Since before our birth and until the moment we die, we spend a lifetime establishing and undoing links with people in our everyday environment. However, some of these relationships are so intense that their fading has strong psychological repercussions.
What is the emotional impact of the breakup of a couple?
The establishment of emotional bonds
As gregarious beings we are, people relate and interact with others to communicate what we feel or what they transmit to us at a given moment, to make requests, to debate, to share activities, etc. In any case, some of the relationships we establish imply a greater emotional intensity than others, as in the case of our parents, our closest friends, or our partner.
These types of links are characterized because they provide (or we hope that this is the case) a high degree of emotional security. In other words, there is a high level of trust in the other person, which means that we feel more able to share with him or her not only our strengths, but also our weaknesses. This is especially significant when we find a romantic partner, since this person will have the possibility of knowing us in many facets of our lives, with the “pros” and “cons” of our way of being. Therefore, Robert Sternberg spoke of three elements that he considered crucial for a couple to talk about full love: intimacy, passion and commitment.
Intimacy refers to communication in the relationship, what is said, the handling of conflicts, and the activities that are shared, that is, the intention to spend quality time with the other person. Passion, on the other hand, refers to the more strictly sexual component, the physical contact that occurs in the couple due to the attraction that exists between them, and the search for such contact with the other as a moment of union not only physical , but also psychological.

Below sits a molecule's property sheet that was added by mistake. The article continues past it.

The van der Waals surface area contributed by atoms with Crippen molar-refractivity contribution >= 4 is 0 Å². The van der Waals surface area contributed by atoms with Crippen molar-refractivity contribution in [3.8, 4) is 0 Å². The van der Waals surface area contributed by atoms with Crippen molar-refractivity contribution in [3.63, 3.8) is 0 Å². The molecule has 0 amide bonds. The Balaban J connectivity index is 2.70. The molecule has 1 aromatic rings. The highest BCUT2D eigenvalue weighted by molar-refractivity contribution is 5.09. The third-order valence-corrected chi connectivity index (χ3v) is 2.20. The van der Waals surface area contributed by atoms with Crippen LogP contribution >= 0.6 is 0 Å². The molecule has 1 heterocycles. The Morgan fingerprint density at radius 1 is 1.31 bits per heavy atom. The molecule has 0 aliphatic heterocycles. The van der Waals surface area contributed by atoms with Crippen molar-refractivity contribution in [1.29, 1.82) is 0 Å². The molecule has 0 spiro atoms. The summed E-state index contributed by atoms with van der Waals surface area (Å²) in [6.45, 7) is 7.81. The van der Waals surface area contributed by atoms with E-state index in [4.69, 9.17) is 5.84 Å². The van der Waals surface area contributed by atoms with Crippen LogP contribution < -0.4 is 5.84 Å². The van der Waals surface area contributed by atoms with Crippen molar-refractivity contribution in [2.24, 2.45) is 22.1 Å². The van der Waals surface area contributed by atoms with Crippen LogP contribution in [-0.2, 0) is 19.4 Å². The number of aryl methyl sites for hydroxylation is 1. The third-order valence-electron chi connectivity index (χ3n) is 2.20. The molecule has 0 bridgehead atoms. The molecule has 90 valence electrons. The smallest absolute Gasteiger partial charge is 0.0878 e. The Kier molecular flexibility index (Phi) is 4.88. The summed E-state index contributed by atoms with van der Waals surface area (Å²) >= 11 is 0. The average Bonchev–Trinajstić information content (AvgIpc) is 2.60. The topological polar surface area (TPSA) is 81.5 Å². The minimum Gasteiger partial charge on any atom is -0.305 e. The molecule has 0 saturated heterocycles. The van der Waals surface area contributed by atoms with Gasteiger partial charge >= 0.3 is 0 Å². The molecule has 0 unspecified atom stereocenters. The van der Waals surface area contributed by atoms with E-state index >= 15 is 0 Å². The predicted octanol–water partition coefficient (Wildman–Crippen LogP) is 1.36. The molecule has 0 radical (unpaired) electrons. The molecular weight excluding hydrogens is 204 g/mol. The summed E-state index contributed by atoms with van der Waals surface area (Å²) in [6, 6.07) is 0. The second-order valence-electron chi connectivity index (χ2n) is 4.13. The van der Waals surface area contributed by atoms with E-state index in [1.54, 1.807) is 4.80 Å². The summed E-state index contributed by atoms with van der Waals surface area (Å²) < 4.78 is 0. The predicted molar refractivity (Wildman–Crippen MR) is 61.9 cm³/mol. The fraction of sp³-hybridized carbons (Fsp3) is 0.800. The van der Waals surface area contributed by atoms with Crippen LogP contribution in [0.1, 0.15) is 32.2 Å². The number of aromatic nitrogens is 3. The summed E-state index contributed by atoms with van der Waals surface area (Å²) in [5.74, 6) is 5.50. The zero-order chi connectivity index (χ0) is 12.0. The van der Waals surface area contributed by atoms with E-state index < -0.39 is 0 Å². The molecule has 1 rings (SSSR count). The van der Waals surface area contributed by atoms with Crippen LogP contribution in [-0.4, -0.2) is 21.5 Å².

Finally, commitment is a determining factor insofar as it relates to the willingness of both members to maintain the relationship over time. It is the joint life project, in which the one is present for the other in any planning in the medium and long term.
Wear of the relationship
We have mentioned that three elements are key to the optimal functioning of a relationship, but, often, we find that some (or several of them) are not occurring in the right way in a couple.
An absent or little assertive communication, a poor management of the conflict, little or no respect between the parties, lack of sexual activity, or a doubtful commitment to the relationship are some of the most frequent problems in relationships. In fact, there is often a “waterfall effect” which means that when one element fails, it is very likely that others will be affected by it. For example, if the communication has been inadequate for some time in the relationship, it is very likely that this affects the sexual environment and, therefore, the intention to continue as a couple in the medium or long term.